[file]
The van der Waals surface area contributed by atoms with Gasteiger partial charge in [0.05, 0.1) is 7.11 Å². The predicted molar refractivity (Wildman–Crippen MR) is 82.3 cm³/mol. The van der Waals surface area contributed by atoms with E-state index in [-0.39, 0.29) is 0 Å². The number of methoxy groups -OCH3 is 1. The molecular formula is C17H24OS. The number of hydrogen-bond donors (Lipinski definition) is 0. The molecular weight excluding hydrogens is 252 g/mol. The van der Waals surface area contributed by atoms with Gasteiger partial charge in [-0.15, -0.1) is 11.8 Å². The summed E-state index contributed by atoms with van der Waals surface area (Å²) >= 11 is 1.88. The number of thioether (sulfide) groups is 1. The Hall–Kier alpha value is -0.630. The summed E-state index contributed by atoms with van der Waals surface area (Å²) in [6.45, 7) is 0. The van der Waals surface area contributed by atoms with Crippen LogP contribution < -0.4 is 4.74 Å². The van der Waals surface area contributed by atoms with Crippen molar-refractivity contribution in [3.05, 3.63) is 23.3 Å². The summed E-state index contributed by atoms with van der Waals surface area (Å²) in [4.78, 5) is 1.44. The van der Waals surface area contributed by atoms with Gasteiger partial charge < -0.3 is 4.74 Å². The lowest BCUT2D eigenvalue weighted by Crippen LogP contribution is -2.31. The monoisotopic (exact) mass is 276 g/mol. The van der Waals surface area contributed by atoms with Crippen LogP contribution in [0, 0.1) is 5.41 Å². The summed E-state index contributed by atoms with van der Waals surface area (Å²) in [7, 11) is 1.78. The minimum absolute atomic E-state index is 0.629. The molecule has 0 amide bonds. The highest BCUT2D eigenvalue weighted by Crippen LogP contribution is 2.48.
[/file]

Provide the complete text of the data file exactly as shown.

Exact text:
The van der Waals surface area contributed by atoms with Gasteiger partial charge in [0.05, 0.1) is 7.11 Å². The predicted molar refractivity (Wildman–Crippen MR) is 82.3 cm³/mol. The van der Waals surface area contributed by atoms with E-state index in [-0.39, 0.29) is 0 Å². The number of methoxy groups -OCH3 is 1. The molecular formula is C17H24OS. The number of hydrogen-bond donors (Lipinski definition) is 0. The molecular weight excluding hydrogens is 252 g/mol. The van der Waals surface area contributed by atoms with Gasteiger partial charge in [-0.15, -0.1) is 11.8 Å². The summed E-state index contributed by atoms with van der Waals surface area (Å²) >= 11 is 1.88. The number of thioether (sulfide) groups is 1. The Hall–Kier alpha value is -0.630. The summed E-state index contributed by atoms with van der Waals surface area (Å²) in [6.45, 7) is 0. The van der Waals surface area contributed by atoms with Crippen LogP contribution < -0.4 is 4.74 Å². The van der Waals surface area contributed by atoms with Crippen molar-refractivity contribution in [3.05, 3.63) is 23.3 Å². The summed E-state index contributed by atoms with van der Waals surface area (Å²) in [4.78, 5) is 1.44. The van der Waals surface area contributed by atoms with Gasteiger partial charge < -0.3 is 4.74 Å². The lowest BCUT2D eigenvalue weighted by Crippen LogP contribution is -2.31. The monoisotopic (exact) mass is 276 g/mol. The van der Waals surface area contributed by atoms with Crippen LogP contribution in [0, 0.1) is 5.41 Å². The summed E-state index contributed by atoms with van der Waals surface area (Å²) in [7, 11) is 1.78. The minimum absolute atomic E-state index is 0.629. The molecule has 0 amide bonds. The highest BCUT2D eigenvalue weighted by Crippen LogP contribution is 2.48.